Skip to main content

Place, Not Race -- Part 1

If you work in public education--specifically secondary education--you know now that it's the time when students' plans are solidified for the fall. College acceptance, deferment, and rejection letters are arriving, and students are starting to get their financial aid packages from universities.

I remember being in high school and how the process was so new to me. I was a first-generation college graduate, and my dad didn't know much about the process other than applying. (Applying to college was actually how I convinced him to get high speed internet; until then, we had dial-up, and I couldn't get the applications to load.)

I knew I had to fill out the FAFSA because my counselors told me to. I knew I had to check for deadlines because my counselors told me to. The list goes on and on of topics and deadlines that I heard from others about. I knew little about the expected family contribution (EFC); I just knew that my dad couldn't help much when it came to paying for my education. He was a single parent with three kids.

For the first time in my adult life, I heard other students discussing their EFCs during lunch in my classroom.
Why is my number higher than yours? 
Why is yours so low? Your family is rich. 
So this means...? 

I heard questions and statements like this coming from students as they tried to make sense of where they fell in terms of financial assistance. And some of them began trying to make sense of the differences in life circumstances.

And then I started to hear from other students, students who I label as "in the bubble" when it comes to financial aid. Their families make just enough to disqualify them from Pell Grants and subsidized loans.

When I was having these conversations with students, several of them shifted to say something along the lines of

If only I were... 

And I stopped them. I knew where this was going. I remember being there, too, in high school when I was waitlisted at my now alma mater, the University of Michigan. But it's this type of in-fighting that prevents any real conversations of understanding from actually taking place. Students began to view each other as weaker competition.

Had I been faster on my feet, I would've shown the age-old cartoon about equity that I used to share with my English 10 students



This is part of the reason why I'm so excited to write the second part of this post, where I consider some of the things I learned from Place, Not Race by Sheryll Cashin.

Comments

Popular posts from this blog

Finding Words

I get to school early and my students know that. This morning, a student that I’m not even particularly close with arrived at 6:00 AM in tears. Ever since then, I’ve been trying to figure out what to say to students and colleagues about the presidential election.
This student and I talked about fear. We talked about her history. We talked about how she encouraged her mother to vote for the first time—ever. We talked about how she can’t understand why people would vote for a fear-mongering, hate-talking candidate like Donald Trump. We talked about her experience Monday seeing President Obama for the first time, an experience that she was so motivated to make happen. Toward the end of our conversation, she said that she finally finished Harry Potter and the Cursed Child. Not that I’m equating President-Elect Trump to the Dark Lord, but we talked about how even with Voldemort, people supported him. It may have been out of fear and group loyalty, but it was support nonetheless. And whil…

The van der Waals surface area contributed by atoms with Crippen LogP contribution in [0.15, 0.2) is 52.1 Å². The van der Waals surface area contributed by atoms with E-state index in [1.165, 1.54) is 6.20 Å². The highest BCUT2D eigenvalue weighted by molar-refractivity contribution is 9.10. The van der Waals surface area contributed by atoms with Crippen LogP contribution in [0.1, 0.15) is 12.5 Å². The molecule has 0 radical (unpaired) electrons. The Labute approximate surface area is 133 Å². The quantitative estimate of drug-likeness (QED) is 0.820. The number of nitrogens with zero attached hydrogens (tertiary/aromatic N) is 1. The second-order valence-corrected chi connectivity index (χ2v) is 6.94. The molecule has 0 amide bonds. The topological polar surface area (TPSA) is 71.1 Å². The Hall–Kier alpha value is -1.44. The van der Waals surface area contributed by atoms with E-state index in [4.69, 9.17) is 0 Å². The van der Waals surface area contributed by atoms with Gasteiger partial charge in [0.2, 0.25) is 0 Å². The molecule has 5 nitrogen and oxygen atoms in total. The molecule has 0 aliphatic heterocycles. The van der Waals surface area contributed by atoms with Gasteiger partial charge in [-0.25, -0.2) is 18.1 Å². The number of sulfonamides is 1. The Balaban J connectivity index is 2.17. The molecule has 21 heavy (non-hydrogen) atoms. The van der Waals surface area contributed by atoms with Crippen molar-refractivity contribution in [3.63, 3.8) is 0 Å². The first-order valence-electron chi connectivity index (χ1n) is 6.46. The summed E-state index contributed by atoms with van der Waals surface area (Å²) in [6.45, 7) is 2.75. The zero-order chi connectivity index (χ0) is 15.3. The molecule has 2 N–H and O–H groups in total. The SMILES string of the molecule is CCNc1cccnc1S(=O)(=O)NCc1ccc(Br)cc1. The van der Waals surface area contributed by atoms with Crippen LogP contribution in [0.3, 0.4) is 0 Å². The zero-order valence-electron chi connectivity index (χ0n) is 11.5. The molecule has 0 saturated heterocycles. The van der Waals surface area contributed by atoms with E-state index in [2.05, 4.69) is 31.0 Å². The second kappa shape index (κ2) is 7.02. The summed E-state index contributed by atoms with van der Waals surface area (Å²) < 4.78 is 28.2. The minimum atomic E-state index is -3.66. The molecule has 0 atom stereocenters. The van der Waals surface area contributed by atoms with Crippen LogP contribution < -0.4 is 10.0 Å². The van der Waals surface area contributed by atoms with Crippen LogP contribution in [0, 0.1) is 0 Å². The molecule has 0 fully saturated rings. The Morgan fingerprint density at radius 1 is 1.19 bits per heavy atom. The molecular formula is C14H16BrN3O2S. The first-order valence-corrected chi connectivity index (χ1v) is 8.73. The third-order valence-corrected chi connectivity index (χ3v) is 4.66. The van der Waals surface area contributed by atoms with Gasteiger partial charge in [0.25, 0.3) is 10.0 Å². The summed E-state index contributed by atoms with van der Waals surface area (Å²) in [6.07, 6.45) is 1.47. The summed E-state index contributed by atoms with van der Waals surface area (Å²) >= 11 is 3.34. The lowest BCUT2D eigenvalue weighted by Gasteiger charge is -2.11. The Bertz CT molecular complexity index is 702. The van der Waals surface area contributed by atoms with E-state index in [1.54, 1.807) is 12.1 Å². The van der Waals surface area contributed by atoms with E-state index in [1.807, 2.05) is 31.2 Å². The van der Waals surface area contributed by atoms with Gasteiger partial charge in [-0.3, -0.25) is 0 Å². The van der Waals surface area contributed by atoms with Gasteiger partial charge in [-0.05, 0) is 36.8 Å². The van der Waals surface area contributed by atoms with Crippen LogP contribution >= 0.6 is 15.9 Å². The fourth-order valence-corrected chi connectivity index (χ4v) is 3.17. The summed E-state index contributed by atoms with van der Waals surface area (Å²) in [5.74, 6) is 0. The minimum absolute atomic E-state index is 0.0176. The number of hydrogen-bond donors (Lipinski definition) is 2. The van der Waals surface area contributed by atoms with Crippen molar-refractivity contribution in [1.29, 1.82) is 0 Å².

Letter to the Editor Regarding DeVos

***Update:  At the time this letter was read at Monday’s board meeting, the hearing regarding Betsy DeVos’ nomination as the secretary of education was still scheduled for Wednesday, January 11. Later that evening, the Senate Committee on Health, Education, Labor, and Pensions postponed the hearing until January 17 at 5:00 PM.

This is a letter to the editor that I will submit for the January 12 edition of the Belleville-Area Independent
-----
To the Editor:
This week marks a defining moment for public education in the United States. On Wednesday, January 11, a hearing will have taken place regarding Betsy DeVos’ nomination as the secretary of education.
During the past few board meetings, I have expressed my concerns publicly about Mrs. DeVos’ appointment to the top education post, and I reiterate those same concerns here. I have contacted Senator Stabenow and Peter’s offices, and they both have now expressed their concerns regarding this appointment and have vowed to…

Targets and Time

I just finished Cris Tovani and Elizabeth Birr Moje's No More Telling as Teaching: Less Lecture, More Engaged Learning from Heinemann's Not This But That series edited by Ellin Oliver Keene and Nell Duke.

Needless to say, I pick up anything that's by Tovani and Moje because of Tovani's belief in the workshop model and Moje's extensive work in both disciplinary and out of school literacies.

After finishing this quick read, I've been thinking a lot about two things.

First, how we spend our time matters. I get less than 60 minutes with students each hour. Time is a hot commodity! Because of that, I am constantly looking at ways to maximize instruction. If I pass papers back this way or if I move this to this point in time, I can gain another minute. And those minutes add up! Sometimes, however, it feels like there is just never enough time. All teachers know that. In fact, I've yet to meet a teacher admit that she or he has too much time with students, especia…